EPA Regional Haze
In September 2011, the Environmental Protection Agency (EPA) threatened to override North Dakota's already diligent plan to reduce regional haze and implement a federal implementation plan (FIP). EPA’s plan would have led to increased energy costs for North Dakotans, would not have been technically feasible and would have resulted in visibility differences undetectable to the human eye. Improving visibility is the objective of the regional haze program. In March 2012, EPA issued its final rule saying it would accept part of North Dakota’s state implementation plan (SIP) for regional haze, which meant Basin Electric would not have to spend an additional hundreds of millions of dollars on technology not proven to work with lignite coal at the Leland Olds Station. Read the full story: North Dakota's clean air plan prevails
The following stories published in Basin Electric's magazine, Basin Today, address EPA's actions over the last few years.
- The EPA quickstep part 1 (July-August 2010)
- The EPA quickstep part 2 (September-October 2010)
- Target: Coal ash (November-December 2010)
- EPA is stepping on states' toes (May-June 2011)
- North Dakota's clean air plan prevails (March-April 2012)
- Is EPA killing coal at the cost of consumers and the economy? (May-June 2012)
- EPA proposes regional haze plan in Wyoming (July-August 2012)
- Regional haze taking center stage in Wyoming (September-October 2013)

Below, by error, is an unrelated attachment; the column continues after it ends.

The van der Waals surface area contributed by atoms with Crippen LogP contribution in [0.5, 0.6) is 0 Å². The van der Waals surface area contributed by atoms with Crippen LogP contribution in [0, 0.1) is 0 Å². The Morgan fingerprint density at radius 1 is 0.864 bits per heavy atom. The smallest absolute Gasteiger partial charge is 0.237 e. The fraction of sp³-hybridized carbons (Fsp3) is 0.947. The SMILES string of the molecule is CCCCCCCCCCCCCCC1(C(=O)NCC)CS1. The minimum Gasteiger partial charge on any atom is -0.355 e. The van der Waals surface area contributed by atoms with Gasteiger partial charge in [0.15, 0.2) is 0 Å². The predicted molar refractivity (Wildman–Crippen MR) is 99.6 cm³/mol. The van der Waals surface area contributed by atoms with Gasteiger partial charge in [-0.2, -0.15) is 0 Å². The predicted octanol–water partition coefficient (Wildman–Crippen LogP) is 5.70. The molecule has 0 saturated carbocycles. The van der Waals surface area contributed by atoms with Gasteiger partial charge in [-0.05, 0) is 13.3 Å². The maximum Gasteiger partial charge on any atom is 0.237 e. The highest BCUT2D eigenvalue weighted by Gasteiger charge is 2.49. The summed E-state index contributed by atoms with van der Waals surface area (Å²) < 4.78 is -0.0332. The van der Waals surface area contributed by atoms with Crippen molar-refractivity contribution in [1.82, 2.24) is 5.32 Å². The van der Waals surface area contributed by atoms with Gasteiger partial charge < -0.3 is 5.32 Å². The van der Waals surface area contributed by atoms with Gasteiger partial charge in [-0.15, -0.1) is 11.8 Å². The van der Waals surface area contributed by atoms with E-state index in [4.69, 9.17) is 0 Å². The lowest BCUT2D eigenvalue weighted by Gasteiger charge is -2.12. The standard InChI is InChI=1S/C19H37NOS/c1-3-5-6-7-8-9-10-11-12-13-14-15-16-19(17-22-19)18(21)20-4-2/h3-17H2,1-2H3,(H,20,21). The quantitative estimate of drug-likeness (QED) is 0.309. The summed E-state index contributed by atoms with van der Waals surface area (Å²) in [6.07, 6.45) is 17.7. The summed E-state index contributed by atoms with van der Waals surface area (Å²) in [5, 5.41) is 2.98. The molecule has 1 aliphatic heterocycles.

Wyoming and the Regional Haze debate
In May 2012, EPA also issued a notice of intent to issue a partial FIP on Wyoming’s SIP that requires Laramie River Station to install selective non-catalytic reduction technology in addition to the low NOx burners and advanced separated over-fire air required by Wyoming’s SIP. The final rule is scheduled to be issued Dec. 14, 2012. Read the full story: EPA proposes regional haze plan in Wyoming
Wyoming, along with the industries that work to provide energy to the state and the nation, are committed to clean air, clear visibility, and continued protection of the state’s natural areas. To accomplish that, Wyoming has a state implementation plan for regional haze. To date, Wyoming’s total reduction of NOx tons brought about through its state implementation plan is among the highest in the nation. Despite that, the Environmental Protection Agency has said that it wants to set aside the state’s regional haze program in order to implement a federal program.
In early 2014, the EPA also issued a partial FIP on Wyoming’s SIP that requires Laramie River Station to install Selective Catalytic Reduction NOx controls on all three units in addition to the low NOx burners and ASOFA required by Wyoming’s SIP. The Governor of Wyoming, its two Senators and Congresswoman have strongly communicated to EPA their support for Wyoming’s BART determinations, and their belief that the State’s determinations are entitled to respect and that EPA should not substitute its judgment for the State’s decisions.